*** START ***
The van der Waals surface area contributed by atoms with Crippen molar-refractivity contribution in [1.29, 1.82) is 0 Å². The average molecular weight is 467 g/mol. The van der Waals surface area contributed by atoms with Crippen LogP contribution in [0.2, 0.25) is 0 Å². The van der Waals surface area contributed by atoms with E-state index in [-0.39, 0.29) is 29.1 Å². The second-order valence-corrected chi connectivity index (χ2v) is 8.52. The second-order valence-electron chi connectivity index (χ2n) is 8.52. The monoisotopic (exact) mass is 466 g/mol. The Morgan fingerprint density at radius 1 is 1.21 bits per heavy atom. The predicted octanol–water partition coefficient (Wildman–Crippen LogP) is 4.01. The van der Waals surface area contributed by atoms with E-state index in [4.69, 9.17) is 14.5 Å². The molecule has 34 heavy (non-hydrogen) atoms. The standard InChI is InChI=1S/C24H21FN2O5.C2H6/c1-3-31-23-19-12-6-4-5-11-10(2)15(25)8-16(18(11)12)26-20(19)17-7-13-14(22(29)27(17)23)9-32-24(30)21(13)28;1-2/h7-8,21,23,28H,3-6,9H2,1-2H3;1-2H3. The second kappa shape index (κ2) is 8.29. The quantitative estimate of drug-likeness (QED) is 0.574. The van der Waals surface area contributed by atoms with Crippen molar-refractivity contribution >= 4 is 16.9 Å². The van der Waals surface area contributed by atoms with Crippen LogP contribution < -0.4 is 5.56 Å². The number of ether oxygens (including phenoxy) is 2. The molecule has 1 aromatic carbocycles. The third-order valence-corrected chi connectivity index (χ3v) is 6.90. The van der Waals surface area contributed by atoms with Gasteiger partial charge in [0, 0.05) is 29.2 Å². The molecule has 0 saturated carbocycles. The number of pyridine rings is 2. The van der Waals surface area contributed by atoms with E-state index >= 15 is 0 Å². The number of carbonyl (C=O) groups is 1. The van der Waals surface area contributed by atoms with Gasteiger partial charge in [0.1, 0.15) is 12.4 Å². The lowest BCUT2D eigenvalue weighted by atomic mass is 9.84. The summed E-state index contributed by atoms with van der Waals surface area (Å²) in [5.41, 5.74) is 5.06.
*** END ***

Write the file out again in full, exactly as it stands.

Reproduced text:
The van der Waals surface area contributed by atoms with Crippen molar-refractivity contribution in [1.29, 1.82) is 0 Å². The average molecular weight is 467 g/mol. The van der Waals surface area contributed by atoms with Crippen LogP contribution in [0.2, 0.25) is 0 Å². The van der Waals surface area contributed by atoms with E-state index in [-0.39, 0.29) is 29.1 Å². The second-order valence-corrected chi connectivity index (χ2v) is 8.52. The second-order valence-electron chi connectivity index (χ2n) is 8.52. The monoisotopic (exact) mass is 466 g/mol. The Morgan fingerprint density at radius 1 is 1.21 bits per heavy atom. The predicted octanol–water partition coefficient (Wildman–Crippen LogP) is 4.01. The van der Waals surface area contributed by atoms with E-state index in [4.69, 9.17) is 14.5 Å². The molecule has 34 heavy (non-hydrogen) atoms. The standard InChI is InChI=1S/C24H21FN2O5.C2H6/c1-3-31-23-19-12-6-4-5-11-10(2)15(25)8-16(18(11)12)26-20(19)17-7-13-14(22(29)27(17)23)9-32-24(30)21(13)28;1-2/h7-8,21,23,28H,3-6,9H2,1-2H3;1-2H3. The second kappa shape index (κ2) is 8.29. The quantitative estimate of drug-likeness (QED) is 0.574. The van der Waals surface area contributed by atoms with Crippen molar-refractivity contribution >= 4 is 16.9 Å². The van der Waals surface area contributed by atoms with Crippen LogP contribution < -0.4 is 5.56 Å². The number of ether oxygens (including phenoxy) is 2. The molecule has 1 aromatic carbocycles. The third-order valence-corrected chi connectivity index (χ3v) is 6.90. The van der Waals surface area contributed by atoms with Gasteiger partial charge in [0, 0.05) is 29.2 Å². The molecule has 0 saturated carbocycles. The number of pyridine rings is 2. The van der Waals surface area contributed by atoms with E-state index >= 15 is 0 Å². The number of carbonyl (C=O) groups is 1. The van der Waals surface area contributed by atoms with Gasteiger partial charge in [0.1, 0.15) is 12.4 Å². The lowest BCUT2D eigenvalue weighted by atomic mass is 9.84. The summed E-state index contributed by atoms with van der Waals surface area (Å²) in [5.41, 5.74) is 5.06.